Thursday, December 14, 2006

Early Adopters, Laggards, and Blogging

Gartner Inc., a tech research company, predicts that the adoption of blogging softwares will peak in 2007 and then level off. The CBC reports that this is not due to an inherent flaw in blogging but that this is characteristic of all new products. I learned this in an undergraduate course on marketing. First, early adopters snatch up flashy new products and through word-of-mouth spread news and hype/trash about the good. New customers follow in waves depending on their relative openness to new goods. With techie goods this tends to have a very rapid progression; DVDs for instance were one of the most quickly adopted formats. Laggards are the type of people that still use a VCR and disdain DVD technology, searching stores for VHS cassettes.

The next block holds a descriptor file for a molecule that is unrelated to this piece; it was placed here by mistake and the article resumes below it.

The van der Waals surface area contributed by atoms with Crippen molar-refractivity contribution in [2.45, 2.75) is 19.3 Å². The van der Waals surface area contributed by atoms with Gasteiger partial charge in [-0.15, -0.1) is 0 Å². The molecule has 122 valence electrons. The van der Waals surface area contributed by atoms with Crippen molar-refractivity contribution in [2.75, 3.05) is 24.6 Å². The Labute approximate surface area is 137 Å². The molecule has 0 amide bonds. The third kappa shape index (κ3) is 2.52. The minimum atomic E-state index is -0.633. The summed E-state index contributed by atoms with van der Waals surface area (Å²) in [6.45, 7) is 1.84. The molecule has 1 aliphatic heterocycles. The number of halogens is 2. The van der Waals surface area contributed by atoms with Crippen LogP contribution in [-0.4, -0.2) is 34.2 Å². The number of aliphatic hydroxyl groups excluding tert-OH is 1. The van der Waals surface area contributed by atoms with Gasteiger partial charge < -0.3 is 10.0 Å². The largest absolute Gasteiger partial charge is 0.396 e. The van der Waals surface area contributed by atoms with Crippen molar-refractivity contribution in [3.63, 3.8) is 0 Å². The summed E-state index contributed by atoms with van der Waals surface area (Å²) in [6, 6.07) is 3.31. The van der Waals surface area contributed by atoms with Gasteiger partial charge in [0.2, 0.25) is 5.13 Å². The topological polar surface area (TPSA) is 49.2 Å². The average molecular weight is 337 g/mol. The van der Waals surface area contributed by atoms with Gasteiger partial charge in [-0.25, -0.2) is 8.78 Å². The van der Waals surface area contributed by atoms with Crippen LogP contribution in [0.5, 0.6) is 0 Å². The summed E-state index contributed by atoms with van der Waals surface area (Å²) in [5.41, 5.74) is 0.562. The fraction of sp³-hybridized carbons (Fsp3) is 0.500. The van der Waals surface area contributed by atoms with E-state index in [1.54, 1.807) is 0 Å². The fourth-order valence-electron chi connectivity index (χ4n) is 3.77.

The article on blogging notes that those who would want a blog would have started one by now, and those that had one and were disenchanted have moved on. Sure, those who are into trends have probably moved on somewhere else, but I think blogs have great potential, especially for research, collaborative work, and distance communications. I have seen many grad students blogging for posterity, posting their findings and jotting down preliminary observations. When I worked at MDCN, we blogged questions, process, sources, and plans. Finally, with the many profs and students one meets at academic conferences and meetings, blogs make a great method of keeping up with diverse research projects.

Obviously, my position as a student researcher flavor my view of blogging. I know some of you out there blog as a professional endeavor, as a personal diary, and as a method of keeping in touch with loved ones. Do you see a future in blogging beyond the rise and fall of consumer goods with planned obselence?

No comments: